The Sun in September

The Sun in September, Burnage, Manchester M19 1NA

The newest entry on this blog in terms of when it opened as a pub, the Sun in September was originally a detached Victorian villa in extensive grounds that was converted to pub use by Samuel Smith’s in the 1980s. The décor originally had something of an Indian Raj theme, which is where the name came from, but successive refurbishments have largely removed this.

It is situated in a mixed residential area just off Kingsway and close to a busy local shopping parade. Although there is no lack of nearby housing, it is now the only established pub left standing for at least half a mile in any direction, although there a couple of newer micros. The derelict Albion is a few hundred yards away along Burnage Lane.

In front of the pub is an attractive beer garden featuring several mature trees from the original grounds, which shows up well on the StreetView image. The remainder of the plot is given over to an unnecessarily large car park which presumably was dictated by 1980s planning policies.

The main door leads you through into the extensive lounge, which has an L-shaped bar on the left, and four distinct seating areas centred around an impressive feature fireplace. One section has tramcar-style seating. There is also a plainer public bar with its own entrance around the back of the pub.

It offers cask Old Brewery Bitter together with the usual range of keg beers. Obviously the restrictive Sam’s house rules apply, in particular the mobile phone ban, but there can be a good buzz of conversation. The pub clearly has a strong band of regulars, but also attracts customers from further afield, particularly for the popular Sunday lunches.

Several bus services run nearby and it is only a short walk from Burnage Station on the Piccadilly-Manchester Airport line.

The Green Man

The Green Man, Milwich, Staffordshire ST18 0EG

Milwich is a pleasant village situated in the deep Staffordshire countryside on the B5027 between Stone and Uttoxeter. The Green Man stands on the road junction in the village centre opposite a picturesque red-brick schoolhouse with a stone plaque dating it to 1833.

It’s a long, low, cream-painted building. The entrance on the right-hand side takes you into the main bar, which is the heart of the pub, with parquet floor, real fire and bench seating against the windows. Beyond this is an area with more of a public bar feel, and further on again a raised dining area. There is a large and attractive beer garden at the rear.

It was once tied to Bass, and older StreetView images show it still in Bass livery, although it has been independently run since 1990. The regular cask beers are Bass and Ruddles Bitter, with typically a couple of others divided between national brands and local microbreweries. Food is served on Friday and Saturday evenings and Sunday lunchtime, with the Sunday lunches seeming particularly popular. It is open seven days a week, but only from 4 pm Monday to Wednesday.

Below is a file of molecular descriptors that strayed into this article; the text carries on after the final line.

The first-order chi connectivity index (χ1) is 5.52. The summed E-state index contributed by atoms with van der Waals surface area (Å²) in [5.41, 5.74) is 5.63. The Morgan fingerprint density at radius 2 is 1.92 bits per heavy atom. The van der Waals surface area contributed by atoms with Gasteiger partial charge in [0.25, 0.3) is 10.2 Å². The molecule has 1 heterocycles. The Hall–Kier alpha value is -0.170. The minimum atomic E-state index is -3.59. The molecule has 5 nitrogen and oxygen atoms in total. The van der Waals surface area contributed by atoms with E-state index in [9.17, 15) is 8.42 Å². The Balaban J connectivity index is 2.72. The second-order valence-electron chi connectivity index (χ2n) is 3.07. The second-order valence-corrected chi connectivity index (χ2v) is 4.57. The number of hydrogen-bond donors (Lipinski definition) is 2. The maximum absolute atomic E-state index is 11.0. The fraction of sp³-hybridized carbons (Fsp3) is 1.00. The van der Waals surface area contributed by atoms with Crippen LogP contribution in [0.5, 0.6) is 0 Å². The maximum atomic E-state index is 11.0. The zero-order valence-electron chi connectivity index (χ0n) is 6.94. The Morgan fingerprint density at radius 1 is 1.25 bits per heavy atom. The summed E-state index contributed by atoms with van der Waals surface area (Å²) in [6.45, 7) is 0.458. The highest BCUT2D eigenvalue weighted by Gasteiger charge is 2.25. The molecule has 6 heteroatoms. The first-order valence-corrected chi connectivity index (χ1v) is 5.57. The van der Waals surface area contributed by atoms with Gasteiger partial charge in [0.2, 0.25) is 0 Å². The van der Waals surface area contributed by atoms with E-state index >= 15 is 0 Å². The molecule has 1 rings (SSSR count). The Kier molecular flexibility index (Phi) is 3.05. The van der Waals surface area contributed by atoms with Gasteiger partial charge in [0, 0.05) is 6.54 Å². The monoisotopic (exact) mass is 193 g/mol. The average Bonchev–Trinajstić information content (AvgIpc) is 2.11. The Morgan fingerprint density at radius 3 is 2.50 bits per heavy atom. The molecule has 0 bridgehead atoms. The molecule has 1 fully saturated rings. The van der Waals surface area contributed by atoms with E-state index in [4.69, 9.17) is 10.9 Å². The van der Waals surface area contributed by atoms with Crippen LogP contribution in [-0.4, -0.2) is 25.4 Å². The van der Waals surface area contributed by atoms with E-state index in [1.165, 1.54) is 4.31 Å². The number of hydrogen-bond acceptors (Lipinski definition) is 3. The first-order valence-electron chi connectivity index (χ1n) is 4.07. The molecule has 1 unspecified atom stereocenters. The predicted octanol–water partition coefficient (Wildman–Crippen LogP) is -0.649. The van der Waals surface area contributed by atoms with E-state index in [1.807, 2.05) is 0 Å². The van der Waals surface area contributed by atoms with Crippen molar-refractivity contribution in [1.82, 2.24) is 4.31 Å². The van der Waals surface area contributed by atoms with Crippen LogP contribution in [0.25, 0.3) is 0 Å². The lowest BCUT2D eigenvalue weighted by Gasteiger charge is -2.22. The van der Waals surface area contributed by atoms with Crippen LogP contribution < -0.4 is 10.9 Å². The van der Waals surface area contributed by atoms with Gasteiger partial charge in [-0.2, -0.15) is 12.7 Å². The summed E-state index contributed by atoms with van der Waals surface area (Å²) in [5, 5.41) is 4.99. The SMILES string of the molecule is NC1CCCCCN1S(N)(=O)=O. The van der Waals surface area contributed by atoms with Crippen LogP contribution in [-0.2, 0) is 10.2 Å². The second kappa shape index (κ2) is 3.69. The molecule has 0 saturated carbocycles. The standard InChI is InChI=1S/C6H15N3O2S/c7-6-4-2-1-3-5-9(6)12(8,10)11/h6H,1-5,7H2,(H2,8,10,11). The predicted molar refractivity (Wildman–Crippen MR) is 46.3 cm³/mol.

It’s a good example of the kind of country pub striking a balance between local trade and dining that was once commonplace, but has now been rendered increasingly rare by widespread closures and the advance of the gastropub.

The pub has a large car park on the right hand side. A little research shows no evidence of a bus service through the village, so the nearest public transport is five miles away at Stone. A mile up the road in the Stone direction is the wonderfully unspoilt Red Lion at Dayhills.

The Swan With Two Necks

The Swan With Two Necks, Stockport, Cheshire SK1 1RY

A single-fronted three-storey pub situated on the now pedestrianised Princes Street on the north side of the town centre. It was rebuilt in 1926 and given a mock-Tudor frontage that has now succumbed to the regrettable modern trend of grey paint.

The original 1926 interior, with an abudance of light oak panelling, survives largely intact, and merits a three-star entry on CAMRA’s National Inventory. A drinking corridor giving access to the bar servery runs the full length of the pub on the right-hand side. At the front is a small, plain vault which I do not ever remember having fixed seating.

To the rear of the servery is the superb, top-lit smoke room, with fixed seating on all four sides, original bull-pushes and a stone Tudor-style fireplace. This must surely be one of the finest and cosiest pub rooms in the country. Further back is a plainer room, again with fixed seating, that was brought into pub use in the 1960s. The Ladies’ toilets have been brought inside, but the original outside Gents’ remains with its three large porcelain urinals.

It normally offers two or three cask beers from the Robinson’s range, always including Unicorn, with Old Tom barley wine available on draught in winter. A pie and mash menu served at lunchtimes.